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A group is a set $G$, together with a binary operation $\cdot$ that

  • is closed - if $f\in G$ and $g \in G$ then $f\cdot g \in G$
  • is associative - $(f \cdot g) \cdot h = f \cdot (g \cdot h)$
  • has an identity element $e$ such that $ef=f$ for all $f\in G$
  • has an inverse function: for every $f\in G$ there exists $f^{-1}\in G$ such that $ff^{-1}=e$

I'm interested in a related concept where $f^{-1}$ exists, but isn't necessarily a member of $G$. This means that the identity function doesn't need to be in $G$ either.

As a simple example, consider the set $T$ of transformations $x\to x+a$, where $a>0$. Each element of this set has an inverse ($x\to x-a$), but neither the inverses nor the identity transformation are members of $T$.

So I'm looking for something very roughly like this:

A <<insert name here>> is a tuple $\langle G, H, e, \cdot \rangle$, where $G$ is the set of forward elements and $H$ is the set of reverse elements, and $e$ is the identity element. The binary operation $\cdot$ is:

  • closed independently for $G$ and $H$. That is, if $f\in G$ and $g \in G$ then $f\cdot g \in G$, and if $f\in H$ and $g \in H$ then $f\cdot g \in H$.
  • is associative (again independently for $G$ and $H$)
  • has the invertibility property that for every $f\in G$ there exists $f^{-1}\in H$ such that $ff^{-1}=f^{-1}f=e$, and similarly for every $h\in H$ there exists $h^{-1}\in G$ such that $hh^{-1}=h^{-1}h=e$.
  • $(fg)^{-1} = g^{-1}f^{-1}$ for all $f, g \in G$, and similarly $(fg)^{-1} = g^{-1}f^{-1}$ for all $f, g \in H$.

It's very similar to a group, but where the elements are partitioned into (possibly overlapping) "forward" and "reverse" sets that might not contain the identity element. Note that if $g\in G$ and $h\in H$ then $fh$ might not be in either set.

In the example above, $G$ is the set of translations in the positive direction and $H$ is the set of translations in the negative direction.

I'm not sure what consequences this definition would have, but it seems like it might be a useful thing to define in the context of reversible dynamical systems. Does this concept already have a name, and if so where can I read about it?

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  • $\begingroup$ But which set does $e$ belong to? And what other properties do you want to hold? In the current form, there does not seem to be any other connection between the two sets. $\endgroup$ – Tobias Kildetoft Mar 25 '14 at 11:09
  • $\begingroup$ $e$ does not necessarily belong to either set; that's why it's included in the tuple along with the two sets. The connection between the two sets is (I hope, if I haven't made a mistake) defined by the invertibilty property. The elements of $H$ are the inverses of the elements of $G$, and vice versa. $\endgroup$ – Nathaniel Mar 25 '14 at 11:11
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    $\begingroup$ To me it seems that what you want is $G \subseteq M$, where $M$ is a group, and $G$ is a semigroup with respect to the operation of $M$. In other words, $G$ is a subsemigroup of $M$. Searching with "subsemigroups of groups" on google might be helpful. $\endgroup$ – spin Mar 25 '14 at 11:11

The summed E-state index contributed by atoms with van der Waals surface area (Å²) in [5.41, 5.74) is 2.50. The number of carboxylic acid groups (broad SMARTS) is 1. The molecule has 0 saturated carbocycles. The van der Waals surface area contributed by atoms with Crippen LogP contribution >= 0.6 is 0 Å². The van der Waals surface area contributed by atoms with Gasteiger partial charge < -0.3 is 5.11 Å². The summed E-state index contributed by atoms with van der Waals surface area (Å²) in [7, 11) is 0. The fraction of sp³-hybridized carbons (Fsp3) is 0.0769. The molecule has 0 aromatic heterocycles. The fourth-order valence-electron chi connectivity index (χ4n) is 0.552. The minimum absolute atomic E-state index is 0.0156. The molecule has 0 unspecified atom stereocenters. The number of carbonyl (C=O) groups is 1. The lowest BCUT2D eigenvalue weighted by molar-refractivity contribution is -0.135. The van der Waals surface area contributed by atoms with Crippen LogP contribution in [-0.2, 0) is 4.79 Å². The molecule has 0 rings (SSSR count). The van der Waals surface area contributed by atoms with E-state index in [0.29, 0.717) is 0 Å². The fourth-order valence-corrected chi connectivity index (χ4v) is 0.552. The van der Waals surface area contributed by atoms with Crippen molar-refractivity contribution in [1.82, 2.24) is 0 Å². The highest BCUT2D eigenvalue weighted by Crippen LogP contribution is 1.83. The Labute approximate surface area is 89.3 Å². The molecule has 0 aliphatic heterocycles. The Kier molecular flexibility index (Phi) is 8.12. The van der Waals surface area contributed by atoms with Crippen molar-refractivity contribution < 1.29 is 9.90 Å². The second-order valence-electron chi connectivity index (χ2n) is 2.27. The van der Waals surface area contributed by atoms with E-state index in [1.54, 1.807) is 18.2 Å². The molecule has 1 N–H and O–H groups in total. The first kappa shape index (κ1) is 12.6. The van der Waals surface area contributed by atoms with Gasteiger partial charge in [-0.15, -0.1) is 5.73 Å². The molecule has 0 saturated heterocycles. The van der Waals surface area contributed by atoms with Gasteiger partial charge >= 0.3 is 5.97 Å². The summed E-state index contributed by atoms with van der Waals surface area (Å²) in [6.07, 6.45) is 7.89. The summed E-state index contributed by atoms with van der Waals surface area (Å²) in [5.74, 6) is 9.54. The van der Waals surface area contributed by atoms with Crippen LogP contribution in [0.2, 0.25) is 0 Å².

• $\begingroup$ @spin yes, that might be the right way to look at it. I will read up on that idea. $\endgroup$ – Nathaniel Mar 25 '14 at 11:14
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    $\begingroup$ This new addition definitely makes it more interesting. I will need to think a bit more about it to see what sort of thing might satisfy it (especially whether it still allows "degenerate" examples). $\endgroup$ – Tobias Kildetoft Mar 25 '14 at 11:47
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Let $G$ be any semigroup. Define $H=G^{op}$ to be the semigroup with underlying set $G \times \{2\}$ but with the opposite operation, $(g \cdot_G h, 2) = (h,2) \cdot_H (g,2)$.

Define $(g,2)^{-1} = g$ and $g^{-1} = (g,2)$. Let $e$ be an element not in $G \cup H$, and define $(h,2) \cdot g = g \cdot (h,2) = e$. Then $\langle G,H,e,\cdot\rangle$ satisfies the axioms.

In particular, there is no restriction on the possibilities for $G$: it can be any semigroup, even those semigroups that cannot be embedded into any group.


I suspect what you want is to partially order your group, and define $G$ to be those elements greater than or equal to the identity, and $H$ to be those less than or equal to the identity. There will be some elements that are not comparable to the identity (all non-identity elements of finite order). For example, let $E = \{ x \mapsto Ax + b : AA^T = I, b \in \mathbb{R}^n \}$ be the group of linear isometries of $\mathbb{R}^n$, and define $Ax + b \geq 0$ iff $A=I$ and $b \geq 0$ (meaning each entry of $b$ is greater than or equal to $0$). Then $G$ is the group of first orthant translations, $H$ are their opposites, and $G \cup H$ is only a small fraction of the total group (all rotations missing, all "mixed" translations missing).

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Let $G$ be a set with binary operation satisfying associativity.

Then $G$ is called as semigroup. If $G$ contains idendity then it is called as monoid.

And semigroups need not to contain inverse of an element. But you want something more; $g^{-1}$ exist but may not be contained in $G$.

There is an example of such monoid.

Let $G=Q[x]-\{0\}$ be all nonzer0-polynomial over $\text{ } \mathbb{ Q}$. Then $G$ is monoid with respect to multiplication since multiplication of polynomials are associative and it contains $1$. But it does not contain inverse of $x^2+1$ as an example. But we know that inverse of it exist $$1\over x^2+1$$ which is not element of $Q[x]$. And if we add all inverse of elements to $Q[x]$ we will get a group.

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